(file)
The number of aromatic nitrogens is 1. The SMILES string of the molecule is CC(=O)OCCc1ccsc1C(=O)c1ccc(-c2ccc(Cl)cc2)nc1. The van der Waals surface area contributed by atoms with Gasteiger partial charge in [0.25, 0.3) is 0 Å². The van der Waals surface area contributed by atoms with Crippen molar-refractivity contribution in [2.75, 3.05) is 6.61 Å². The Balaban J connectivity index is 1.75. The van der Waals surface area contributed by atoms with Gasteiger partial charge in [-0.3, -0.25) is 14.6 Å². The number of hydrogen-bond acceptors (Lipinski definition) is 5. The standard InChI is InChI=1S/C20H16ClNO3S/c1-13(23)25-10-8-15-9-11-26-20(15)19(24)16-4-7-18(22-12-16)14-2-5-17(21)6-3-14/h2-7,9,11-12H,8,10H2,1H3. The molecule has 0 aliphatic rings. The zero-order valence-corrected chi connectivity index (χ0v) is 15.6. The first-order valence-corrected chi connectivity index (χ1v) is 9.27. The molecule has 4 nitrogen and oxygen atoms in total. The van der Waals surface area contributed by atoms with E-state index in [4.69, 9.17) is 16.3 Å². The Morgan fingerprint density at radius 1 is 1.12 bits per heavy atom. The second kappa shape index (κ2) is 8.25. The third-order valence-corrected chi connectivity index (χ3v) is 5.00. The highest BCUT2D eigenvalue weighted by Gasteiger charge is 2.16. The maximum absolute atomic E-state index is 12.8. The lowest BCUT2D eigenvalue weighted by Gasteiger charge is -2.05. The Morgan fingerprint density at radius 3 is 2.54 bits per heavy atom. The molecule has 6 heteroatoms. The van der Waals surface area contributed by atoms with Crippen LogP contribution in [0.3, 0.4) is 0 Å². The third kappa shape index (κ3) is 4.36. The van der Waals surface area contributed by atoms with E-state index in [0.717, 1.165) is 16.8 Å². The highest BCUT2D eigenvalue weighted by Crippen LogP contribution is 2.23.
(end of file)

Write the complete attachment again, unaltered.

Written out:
The number of aromatic nitrogens is 1. The SMILES string of the molecule is CC(=O)OCCc1ccsc1C(=O)c1ccc(-c2ccc(Cl)cc2)nc1. The van der Waals surface area contributed by atoms with Gasteiger partial charge in [0.25, 0.3) is 0 Å². The van der Waals surface area contributed by atoms with Crippen molar-refractivity contribution in [2.75, 3.05) is 6.61 Å². The Balaban J connectivity index is 1.75. The van der Waals surface area contributed by atoms with Gasteiger partial charge in [-0.3, -0.25) is 14.6 Å². The number of hydrogen-bond acceptors (Lipinski definition) is 5. The standard InChI is InChI=1S/C20H16ClNO3S/c1-13(23)25-10-8-15-9-11-26-20(15)19(24)16-4-7-18(22-12-16)14-2-5-17(21)6-3-14/h2-7,9,11-12H,8,10H2,1H3. The molecule has 0 aliphatic rings. The zero-order valence-corrected chi connectivity index (χ0v) is 15.6. The first-order valence-corrected chi connectivity index (χ1v) is 9.27. The molecule has 4 nitrogen and oxygen atoms in total. The van der Waals surface area contributed by atoms with E-state index in [4.69, 9.17) is 16.3 Å². The Morgan fingerprint density at radius 1 is 1.12 bits per heavy atom. The second kappa shape index (κ2) is 8.25. The third-order valence-corrected chi connectivity index (χ3v) is 5.00. The highest BCUT2D eigenvalue weighted by Gasteiger charge is 2.16. The maximum absolute atomic E-state index is 12.8. The lowest BCUT2D eigenvalue weighted by Gasteiger charge is -2.05. The Morgan fingerprint density at radius 3 is 2.54 bits per heavy atom. The molecule has 6 heteroatoms. The van der Waals surface area contributed by atoms with Crippen LogP contribution in [0.3, 0.4) is 0 Å². The third kappa shape index (κ3) is 4.36. The van der Waals surface area contributed by atoms with E-state index in [0.717, 1.165) is 16.8 Å². The highest BCUT2D eigenvalue weighted by Crippen LogP contribution is 2.23.